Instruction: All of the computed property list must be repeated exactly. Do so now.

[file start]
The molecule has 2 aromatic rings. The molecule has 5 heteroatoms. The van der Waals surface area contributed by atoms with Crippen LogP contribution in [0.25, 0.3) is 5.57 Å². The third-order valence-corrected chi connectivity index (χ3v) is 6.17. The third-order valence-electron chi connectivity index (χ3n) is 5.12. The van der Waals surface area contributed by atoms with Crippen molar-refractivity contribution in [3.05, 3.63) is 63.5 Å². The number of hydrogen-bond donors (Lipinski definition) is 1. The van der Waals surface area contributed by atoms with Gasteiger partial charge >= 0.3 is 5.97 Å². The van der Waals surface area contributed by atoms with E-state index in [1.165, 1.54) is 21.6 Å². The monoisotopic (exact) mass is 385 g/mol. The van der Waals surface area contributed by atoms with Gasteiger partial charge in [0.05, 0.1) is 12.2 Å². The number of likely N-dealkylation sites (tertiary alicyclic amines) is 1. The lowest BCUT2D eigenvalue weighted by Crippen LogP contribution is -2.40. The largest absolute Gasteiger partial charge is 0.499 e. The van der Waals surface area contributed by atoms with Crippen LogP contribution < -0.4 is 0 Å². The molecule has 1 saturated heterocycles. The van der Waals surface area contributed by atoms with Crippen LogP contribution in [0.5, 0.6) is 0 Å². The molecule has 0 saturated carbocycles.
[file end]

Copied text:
The molecule has 2 aromatic rings. The molecule has 5 heteroatoms. The van der Waals surface area contributed by atoms with Crippen LogP contribution in [0.25, 0.3) is 5.57 Å². The third-order valence-corrected chi connectivity index (χ3v) is 6.17. The third-order valence-electron chi connectivity index (χ3n) is 5.12. The van der Waals surface area contributed by atoms with Crippen molar-refractivity contribution in [3.05, 3.63) is 63.5 Å². The number of hydrogen-bond donors (Lipinski definition) is 1. The van der Waals surface area contributed by atoms with Gasteiger partial charge >= 0.3 is 5.97 Å². The van der Waals surface area contributed by atoms with E-state index in [1.165, 1.54) is 21.6 Å². The monoisotopic (exact) mass is 385 g/mol. The van der Waals surface area contributed by atoms with Gasteiger partial charge in [0.05, 0.1) is 12.2 Å². The number of likely N-dealkylation sites (tertiary alicyclic amines) is 1. The lowest BCUT2D eigenvalue weighted by Crippen LogP contribution is -2.40. The largest absolute Gasteiger partial charge is 0.499 e. The van der Waals surface area contributed by atoms with Crippen LogP contribution < -0.4 is 0 Å². The molecule has 1 saturated heterocycles. The van der Waals surface area contributed by atoms with Crippen LogP contribution in [0.5, 0.6) is 0 Å². The molecule has 0 saturated carbocycles.